Attend any Planned Parenthood, NARAL, or other reproductive rights rally in any major U.S. city and you’ll see a diverse assortment of women gathering for a diverse array of reasons. One constant, however, is the presence of young women.
Young women are extremely active in the reproductive-rights movement, participating in campus organizing, serving as clinic escorts, and publicly sharing their stories. But many of them believe that their contributions to the movement are consistently undervalued or erased altogether.
The latest erasure comes from a seemingly unlikely source: Debbie Wasserman Schultz, the Florida congresswoman who chairs the Democratic National Committee. In a New York Times interview published Wednesday, Wasserman Schultz discussed the perceived generational divide in feminist support for former Secretary of State Hillary Clinton, who is running for president.
“Here’s what I see: a complacency among the generation of young women whose entire lives have been lived after Roe v. Wade was decided,” Wasserman Schultz said.
The backlash to her remark was swift. More than 9,000 people have signed a petition asking her to step down as head of the DNC. On Twitter, millennials and their allies have been rallying under the hashtag #DearDebbie for more than 24 hours.
In an email to the Daily Dot, Matson explained that she started #DearDebbie because Wasserman Schultz’s comment simply “isn’t true.”
Matson cited youth engagement in clinic escorting, abortion fund meetings, and hashtags like #DearDebbie and #ShoutYourAbortion as high-profile evidence that young women are anything but complacent when it comes to the reproductive-rights movement.
“It is largely younger people who are driving the grassroots movement for abortion access and reproductive justice today, and anyone who claims they’re apathetic or missing is clearly out of touch,” said Matson, adding that the individuals who are truly complacent are the “allegedly pro-choice officials who talk a big game about reproductive rights when it’s election time” but who rarely follow through in Congress.
“In this light, her remarks seem even more outrageous,” Matson continued, referencing Wasserman Schultz’s questionable history of defending reproductive rights.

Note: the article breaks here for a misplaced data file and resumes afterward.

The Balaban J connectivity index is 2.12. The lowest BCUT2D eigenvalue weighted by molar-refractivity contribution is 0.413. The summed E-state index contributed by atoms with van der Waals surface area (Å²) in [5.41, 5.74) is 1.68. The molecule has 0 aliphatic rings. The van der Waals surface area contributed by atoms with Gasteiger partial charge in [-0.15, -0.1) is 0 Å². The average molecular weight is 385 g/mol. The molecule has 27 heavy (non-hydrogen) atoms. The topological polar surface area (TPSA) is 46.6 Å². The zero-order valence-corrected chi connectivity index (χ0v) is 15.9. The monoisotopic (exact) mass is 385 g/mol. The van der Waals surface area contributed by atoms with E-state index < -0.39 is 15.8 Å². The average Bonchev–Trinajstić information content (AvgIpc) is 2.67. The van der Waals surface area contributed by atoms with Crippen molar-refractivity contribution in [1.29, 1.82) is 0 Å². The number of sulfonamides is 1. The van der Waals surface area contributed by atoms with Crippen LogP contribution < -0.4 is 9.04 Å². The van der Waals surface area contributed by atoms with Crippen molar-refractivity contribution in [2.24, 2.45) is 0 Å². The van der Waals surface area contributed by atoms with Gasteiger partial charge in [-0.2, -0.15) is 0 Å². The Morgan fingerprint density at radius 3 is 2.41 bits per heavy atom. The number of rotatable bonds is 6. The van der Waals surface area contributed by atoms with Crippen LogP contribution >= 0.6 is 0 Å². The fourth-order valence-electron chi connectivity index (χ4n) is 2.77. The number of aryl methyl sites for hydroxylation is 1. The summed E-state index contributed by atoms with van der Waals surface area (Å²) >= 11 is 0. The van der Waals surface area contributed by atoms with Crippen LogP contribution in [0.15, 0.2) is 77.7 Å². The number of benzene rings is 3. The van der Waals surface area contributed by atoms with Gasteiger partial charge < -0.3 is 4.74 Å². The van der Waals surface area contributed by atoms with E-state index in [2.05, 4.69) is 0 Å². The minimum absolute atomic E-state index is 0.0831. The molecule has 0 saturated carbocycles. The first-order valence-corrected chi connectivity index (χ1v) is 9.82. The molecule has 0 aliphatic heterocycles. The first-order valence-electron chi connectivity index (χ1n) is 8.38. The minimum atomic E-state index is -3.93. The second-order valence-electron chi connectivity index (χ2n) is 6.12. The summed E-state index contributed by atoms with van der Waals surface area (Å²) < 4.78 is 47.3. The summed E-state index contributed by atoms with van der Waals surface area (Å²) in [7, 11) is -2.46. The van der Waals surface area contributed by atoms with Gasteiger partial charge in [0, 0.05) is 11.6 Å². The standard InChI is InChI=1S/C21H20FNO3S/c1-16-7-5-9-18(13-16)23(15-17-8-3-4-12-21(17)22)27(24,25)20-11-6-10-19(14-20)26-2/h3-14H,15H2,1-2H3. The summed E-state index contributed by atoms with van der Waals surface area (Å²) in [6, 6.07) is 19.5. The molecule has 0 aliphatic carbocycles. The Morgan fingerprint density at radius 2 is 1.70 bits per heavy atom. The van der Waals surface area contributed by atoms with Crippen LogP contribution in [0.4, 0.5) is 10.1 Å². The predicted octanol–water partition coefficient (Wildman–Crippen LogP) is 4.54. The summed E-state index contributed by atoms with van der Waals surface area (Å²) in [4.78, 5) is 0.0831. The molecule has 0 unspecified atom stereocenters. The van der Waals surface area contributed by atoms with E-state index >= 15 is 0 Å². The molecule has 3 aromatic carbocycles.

Matson also highlighted the congresswoman’s alleged hypocrisy in her own #DearDebbie tweets.
#DearDebbie, complacency doesn't look like young people organizing. It looks like pro-choice elected officials apologizing for abortion.— Erin Matson (@erintothemax) January 6, 2016
#DearDebbie, complacency looks like saying "Roe" instead of "abortion."— Erin Matson (@erintothemax) January 6, 2016
Many of the other women using #DearDebbie echoed her criticisms.
#DearDebbie I've dedicated my life the past seven years to organizing for reproductive health, rights, and justice. Am I complacent?— Alicia Johnson (@lorenealicia) January 6, 2016
Matson believes that these tweets are a powerful form of protest. Reproaction launched its own petition condemning Wasserman Schultz and her remarks, and Matson told the Daily Dot that the group will include a sampling of #DearDebbie tweets when the petition is presented to the congresswoman’s office.
“I’m a big believer in all forms of activism—online and offline,” she explained. “I believe social media activism, including but not limited to the use of hashtags, plays a huge role in helping to destigmatize abortion and create a cultural climate that will be more favorable for advancing equality and dignity in the future.”
Wasserman Schultz had not responded to demands for her resignation at press time. But she did respond to the larger backlash on Twitter.
Millennials know that wasn't the case – they are leaders in the fight to protect abortion rights. They know progress isn’t final. 2/6— Debbie Wasserman Schultz (@DWStweets) January 6, 2016
But even when we’ve achieved big victories, like with Obamacare, we continue to see the other side try to roll back progress. 4/6— Debbie Wasserman Schultz (@DWStweets) January 6, 2016
The mantle must be carried by each generation. We have 10 months to elect the next Democratic president. Let’s keep fighting, together. 6/6— Debbie Wasserman Schultz (@DWStweets) January 6, 2016
Her clarification is unlikely to slow down the #DearDebbie stream. The young women using the hashtag believe they are being silenced—and they’re not willing to let their contributions to the fight for social justice be undermined any more.
Photo by Carrie Nelson